Lake/river effect clouds in North Dakota

November 7th, 2017 |

GOES-16

GOES-16 “Red” Visible (0.64 µm, top) and Near-Infrared “Snow/Ice” (1.61 µm, bottom) images, with plots of hourly surface reports [click to play MP4 animation]

* GOES-16 data posted on this page are preliminary, non-operational and are undergoing testing *

As cold arctic air continued to move eastward across North Dakota on 07 November 2017, GOES-16 “Red” Visible (0.64 µm) and Near-Infrared “Snow/Ice” (1.61 µm) images (above) showed “lake effect” cloud plumes streaming east-northeastward from Lake Sakakawea (and also from Missouri River). The Snow/Ice images were the most useful for discriminating between supercooled water droplet cloud plumes (brighter shades of white) and the surrounding snow-covered land surfaces (darker shades of gray).

During the preceding nighttime hours, Suomi NPP VIIRS and Aqua MODIS Infrared Brightness Temperature Difference images (below) — the legacy “fog/stratus product” — revealed that the orientation of the Lake Sakakawea cloud plume changed as surface winds switched from northwesterly to westerly.

Infrared Brightness Temperature Difference images from Suomi NPP VIIRS (11.45 µm = 3.74 µm) and Aqua MODIS (11.0 µm - 3.7 µm) [click to enlarge]

Infrared Brightness Temperature Difference images from Suomi NPP VIIRS (11.45 µm = 3.74 µm) and Aqua MODIS (11.0 µm – 3.7 µm) [click to enlarge]

The Aqua MODIS Sea Surface Temperature product (below) indicated that the water in Lake Sakakawea was as warm as 47.9ºF (darker green enhancement) — significantly warmer than the surface air passing over it, which was generally in the 5 to 15ºF range.

Aqua MODIS Sea Surface Temperature product [click to enlarge]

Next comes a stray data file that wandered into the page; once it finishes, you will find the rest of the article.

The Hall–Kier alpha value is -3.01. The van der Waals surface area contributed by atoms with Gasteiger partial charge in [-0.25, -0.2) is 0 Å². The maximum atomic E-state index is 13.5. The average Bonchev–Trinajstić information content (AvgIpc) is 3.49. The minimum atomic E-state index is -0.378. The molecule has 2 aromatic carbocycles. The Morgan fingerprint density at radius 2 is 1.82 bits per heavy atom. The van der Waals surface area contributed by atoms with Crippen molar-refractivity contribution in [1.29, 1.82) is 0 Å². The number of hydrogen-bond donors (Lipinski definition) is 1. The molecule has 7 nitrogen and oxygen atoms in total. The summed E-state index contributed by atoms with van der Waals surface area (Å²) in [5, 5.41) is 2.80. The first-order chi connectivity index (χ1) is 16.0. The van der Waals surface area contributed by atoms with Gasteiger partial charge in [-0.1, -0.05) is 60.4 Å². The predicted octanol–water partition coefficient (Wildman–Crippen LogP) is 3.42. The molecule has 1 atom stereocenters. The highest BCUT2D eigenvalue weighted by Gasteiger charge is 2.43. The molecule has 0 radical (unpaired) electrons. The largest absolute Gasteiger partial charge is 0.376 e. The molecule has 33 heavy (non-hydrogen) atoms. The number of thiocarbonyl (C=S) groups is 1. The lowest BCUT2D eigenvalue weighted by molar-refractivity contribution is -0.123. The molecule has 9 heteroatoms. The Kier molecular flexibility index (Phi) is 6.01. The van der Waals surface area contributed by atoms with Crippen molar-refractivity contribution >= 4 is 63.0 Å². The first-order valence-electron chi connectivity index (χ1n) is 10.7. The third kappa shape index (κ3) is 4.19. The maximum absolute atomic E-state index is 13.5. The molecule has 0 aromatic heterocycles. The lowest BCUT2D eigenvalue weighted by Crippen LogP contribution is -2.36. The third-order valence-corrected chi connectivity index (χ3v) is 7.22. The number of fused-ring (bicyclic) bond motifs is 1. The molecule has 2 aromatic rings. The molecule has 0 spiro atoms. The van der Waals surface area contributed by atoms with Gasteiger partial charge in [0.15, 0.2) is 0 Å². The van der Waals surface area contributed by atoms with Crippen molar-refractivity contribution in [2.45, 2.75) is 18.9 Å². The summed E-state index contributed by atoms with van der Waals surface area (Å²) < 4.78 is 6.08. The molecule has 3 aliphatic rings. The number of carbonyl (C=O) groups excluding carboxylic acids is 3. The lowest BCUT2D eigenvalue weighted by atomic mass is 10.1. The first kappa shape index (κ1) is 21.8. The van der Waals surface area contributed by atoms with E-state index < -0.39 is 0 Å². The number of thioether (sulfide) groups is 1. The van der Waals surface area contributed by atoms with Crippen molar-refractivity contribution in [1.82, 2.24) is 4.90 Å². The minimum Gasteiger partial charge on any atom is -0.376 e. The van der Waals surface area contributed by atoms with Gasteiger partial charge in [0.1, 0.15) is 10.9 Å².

Aqua MODIS Sea Surface Temperature product [click to enlarge]

The large cloud plume from Lake Sakakawea was also very evident on GOES-16 Day Snow-Fog Red-Green-Blue (RGB) images (below). Farther to the east, smaller and shorter-lived cloud plumes could also be seen originating from Devils Lake (along the Benson/Ramsey county line) and Stump Lake (in Nelson county).

GOES-16 Day Snow-Fog RGB images [click to animate]

GOES-16 Day Snow-Fog RGB images [click to animate]

Taking a closer look at the Lake Sakakawea area, the brighter signature of steam plumes rising from power plants located south and southeast of the lake (2 in Mercer county, and 1 in McLean county) could be spotted on the Day Snow-Fog RGB images (below).

GOES-16 Day Snow-Fog RGB images [click to animate]

GOES-16 Day Snow-Fog RGB images [click to animate]

Due to the low sun angle and the snow-covered land surface, morning shadows from these rising steam plumes could be seen on GOES-16 “Red” Visible (0.64 µm) images (below).

GOES-16

GOES-16 “Red” Visible images [click to animate]

Special thanks to Carl Jones (NWS Grand Forks) for bringing this case to our attention, and supplying the AWIPS RGB and Visible images at the bottom of the blog post.

 

Lake effect and river effect clouds in northeastern Montana

November 4th, 2017 |

GOES-16 "Red" Visible (0.64 µm, top) and Near-Infrared "Snow/Ice" (1.61 µm, bottom) images, with hourly plots of surface observations [click to play MP4 animation]

GOES-16 “Red”Visible (0.64 µm, top) and Near-Infrared “Snow/Ice” (1.61 µm, bottom) images, with hourly plots of surface observations [click to play MP4 animation]

* GOES-16 data posted on this page are preliminary, non-operational and are undergoing testing *